• Pennsylvania sought and received approval from the Federal government to allow schools the option to distribute meals at no cost while schools are closed.
  • Districts/schools that want to act on this Federal approval must apply to PDE.
  • PDE has begun and continues to expedite approvals.
  • Districts/schools may utilize essential staff to ensure students have access to meals.
  • PDE is partnering with the Pennsylvania Department of Agriculture, the Pennsylvania Department of Human Services, the Pennsylvania Emergency Management Agency, other state agencies, the American Red Cross, and public and private partners to expand these efforts.

5. Are schools required to provide any type of instruction during the closure of schools due to COVID-19 response efforts?

  • No. PDE recognizes that the rapidly evolving pandemic may make it impossible to implement continuity
    of education plans.
  • Although not required, many schools have plans, or are creating plans, to provide continuity of
  • Intermediate units are preparing to offer technical assistance for schools interested in developing such
    plans; that support will be available by Friday, March 20.

6. For school entities considering continuity of education, what options are available?

  • Educational services may continue in a variety of ways, including:
    • Flexible Instruction Days for districts/schools with approved plans
    • Online/digital learning opportunities
    • Non-digital learning opportunities (e.g., materials sent home with students)
  • The decision to employ one or more of the above methods of continuity of education is to be made at the local level based on feasibility, availability of resources, access and equity considerations, and the Commonwealth’s social distancing recommendations.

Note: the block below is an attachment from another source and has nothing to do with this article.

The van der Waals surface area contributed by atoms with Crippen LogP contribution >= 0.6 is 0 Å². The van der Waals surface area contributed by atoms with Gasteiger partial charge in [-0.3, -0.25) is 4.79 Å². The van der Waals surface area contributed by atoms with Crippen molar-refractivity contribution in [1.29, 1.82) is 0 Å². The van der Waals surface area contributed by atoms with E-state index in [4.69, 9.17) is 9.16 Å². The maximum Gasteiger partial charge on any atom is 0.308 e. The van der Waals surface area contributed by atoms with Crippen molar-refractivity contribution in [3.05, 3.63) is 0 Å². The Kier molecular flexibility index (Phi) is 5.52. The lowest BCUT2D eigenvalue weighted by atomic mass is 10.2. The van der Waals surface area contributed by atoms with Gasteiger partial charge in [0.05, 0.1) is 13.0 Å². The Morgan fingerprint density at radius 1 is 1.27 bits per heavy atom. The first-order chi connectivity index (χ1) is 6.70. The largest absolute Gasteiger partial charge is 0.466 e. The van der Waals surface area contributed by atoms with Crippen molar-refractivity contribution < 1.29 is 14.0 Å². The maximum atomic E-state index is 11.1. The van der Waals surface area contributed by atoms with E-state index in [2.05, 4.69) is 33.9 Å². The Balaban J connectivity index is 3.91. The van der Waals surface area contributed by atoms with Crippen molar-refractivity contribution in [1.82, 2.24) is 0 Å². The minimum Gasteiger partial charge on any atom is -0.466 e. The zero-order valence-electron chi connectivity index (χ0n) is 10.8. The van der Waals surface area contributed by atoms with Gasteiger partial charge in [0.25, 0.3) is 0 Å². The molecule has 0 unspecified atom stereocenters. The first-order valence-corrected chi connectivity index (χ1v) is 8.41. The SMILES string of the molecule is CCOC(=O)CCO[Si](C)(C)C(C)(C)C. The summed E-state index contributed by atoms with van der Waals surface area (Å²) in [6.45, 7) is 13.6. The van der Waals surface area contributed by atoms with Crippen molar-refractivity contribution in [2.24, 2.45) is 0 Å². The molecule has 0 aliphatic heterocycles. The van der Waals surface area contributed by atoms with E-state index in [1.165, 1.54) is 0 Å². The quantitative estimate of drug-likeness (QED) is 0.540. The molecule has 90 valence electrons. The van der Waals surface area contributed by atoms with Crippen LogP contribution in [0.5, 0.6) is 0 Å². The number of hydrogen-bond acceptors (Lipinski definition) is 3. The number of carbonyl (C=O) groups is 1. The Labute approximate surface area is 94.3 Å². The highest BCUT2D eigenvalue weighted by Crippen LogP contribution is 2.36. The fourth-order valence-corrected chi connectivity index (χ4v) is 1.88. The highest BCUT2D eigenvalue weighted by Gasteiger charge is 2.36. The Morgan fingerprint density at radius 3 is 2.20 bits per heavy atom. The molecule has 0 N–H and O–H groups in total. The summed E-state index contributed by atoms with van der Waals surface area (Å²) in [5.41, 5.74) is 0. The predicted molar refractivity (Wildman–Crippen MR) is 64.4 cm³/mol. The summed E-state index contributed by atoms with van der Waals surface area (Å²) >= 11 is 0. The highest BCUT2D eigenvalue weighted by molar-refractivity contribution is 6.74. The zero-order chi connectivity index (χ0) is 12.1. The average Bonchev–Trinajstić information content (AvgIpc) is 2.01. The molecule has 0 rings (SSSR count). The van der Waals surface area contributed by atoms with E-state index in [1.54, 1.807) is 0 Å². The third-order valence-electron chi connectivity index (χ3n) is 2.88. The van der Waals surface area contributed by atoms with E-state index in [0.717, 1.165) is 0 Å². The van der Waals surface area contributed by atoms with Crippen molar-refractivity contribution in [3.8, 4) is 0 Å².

• Whatever decision is made, LEAs must ensure full access to learning for all students, with particular attention to free appropriate public education (FAPE) for students with disabilities and English as a second language (ESL) services for English Learners.

7. Is a school required to continue to provide FAPE to students with disabilities during a school closure caused by COVID-19 response efforts?

  • When a school is closed because of COVID-19 response efforts and does not provide any educational services to the general student population, the school is not required to provide services to students with disabilities during that closure period. Once school resumes, the district/school must provide special education and related services to the child in accordance with the child’s individualized education program (IEP) or Section 504 plan.
  • When a school is closed because of COVID-19 response efforts and does provide educational services to the general student population, the school must ensure that students with disabilities have equal access to the same opportunities, including the provision of FAPE. In addition, districts/schools must ensure that, to the greatest extent possible, each student with a disability can be provided the special education and related services identified in the student’s IEP or Section 504 plan. Once school resumes, a child’s IEP team (or appropriate personnel under Section 504) must make an individualized determination whether and to what extent compensatory services may be needed, consistent with applicable requirements, including to make up for any skills that may have been lost during the closure within a reasonable timeframe.